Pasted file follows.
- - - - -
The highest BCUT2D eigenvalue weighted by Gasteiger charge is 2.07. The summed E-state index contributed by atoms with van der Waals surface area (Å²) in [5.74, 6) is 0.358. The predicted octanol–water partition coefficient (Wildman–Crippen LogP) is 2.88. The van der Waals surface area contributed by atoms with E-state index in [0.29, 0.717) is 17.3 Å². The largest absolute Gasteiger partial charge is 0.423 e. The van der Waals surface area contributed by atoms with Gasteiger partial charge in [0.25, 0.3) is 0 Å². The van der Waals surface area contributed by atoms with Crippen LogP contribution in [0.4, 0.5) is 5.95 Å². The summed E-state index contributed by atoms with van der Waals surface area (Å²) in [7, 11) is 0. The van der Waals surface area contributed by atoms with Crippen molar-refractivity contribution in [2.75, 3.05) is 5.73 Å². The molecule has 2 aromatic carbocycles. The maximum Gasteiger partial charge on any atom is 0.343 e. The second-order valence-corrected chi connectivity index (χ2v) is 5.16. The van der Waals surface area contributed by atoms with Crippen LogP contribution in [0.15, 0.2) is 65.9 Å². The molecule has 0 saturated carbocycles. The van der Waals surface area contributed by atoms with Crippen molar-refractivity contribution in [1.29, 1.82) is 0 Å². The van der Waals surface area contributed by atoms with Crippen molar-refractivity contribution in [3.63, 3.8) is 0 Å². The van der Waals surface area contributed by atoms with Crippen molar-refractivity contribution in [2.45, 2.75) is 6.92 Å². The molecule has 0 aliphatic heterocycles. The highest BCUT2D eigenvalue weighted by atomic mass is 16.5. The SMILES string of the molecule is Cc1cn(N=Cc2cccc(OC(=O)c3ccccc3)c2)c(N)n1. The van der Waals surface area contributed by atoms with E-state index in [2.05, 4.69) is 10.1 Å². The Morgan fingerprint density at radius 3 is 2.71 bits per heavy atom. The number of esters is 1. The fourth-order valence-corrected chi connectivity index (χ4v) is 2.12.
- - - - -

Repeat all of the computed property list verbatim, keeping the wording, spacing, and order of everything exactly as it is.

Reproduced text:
The highest BCUT2D eigenvalue weighted by Gasteiger charge is 2.07. The summed E-state index contributed by atoms with van der Waals surface area (Å²) in [5.74, 6) is 0.358. The predicted octanol–water partition coefficient (Wildman–Crippen LogP) is 2.88. The van der Waals surface area contributed by atoms with E-state index in [0.29, 0.717) is 17.3 Å². The largest absolute Gasteiger partial charge is 0.423 e. The van der Waals surface area contributed by atoms with Gasteiger partial charge in [0.25, 0.3) is 0 Å². The van der Waals surface area contributed by atoms with Crippen LogP contribution in [0.4, 0.5) is 5.95 Å². The summed E-state index contributed by atoms with van der Waals surface area (Å²) in [7, 11) is 0. The van der Waals surface area contributed by atoms with Crippen molar-refractivity contribution in [2.75, 3.05) is 5.73 Å². The molecule has 2 aromatic carbocycles. The maximum Gasteiger partial charge on any atom is 0.343 e. The second-order valence-corrected chi connectivity index (χ2v) is 5.16. The van der Waals surface area contributed by atoms with Crippen LogP contribution in [0.15, 0.2) is 65.9 Å². The molecule has 0 saturated carbocycles. The van der Waals surface area contributed by atoms with Crippen molar-refractivity contribution in [1.29, 1.82) is 0 Å². The van der Waals surface area contributed by atoms with Crippen molar-refractivity contribution in [3.63, 3.8) is 0 Å². The van der Waals surface area contributed by atoms with Crippen molar-refractivity contribution in [2.45, 2.75) is 6.92 Å². The molecule has 0 aliphatic heterocycles. The highest BCUT2D eigenvalue weighted by atomic mass is 16.5. The SMILES string of the molecule is Cc1cn(N=Cc2cccc(OC(=O)c3ccccc3)c2)c(N)n1. The van der Waals surface area contributed by atoms with E-state index in [2.05, 4.69) is 10.1 Å². The Morgan fingerprint density at radius 3 is 2.71 bits per heavy atom. The number of esters is 1. The fourth-order valence-corrected chi connectivity index (χ4v) is 2.12.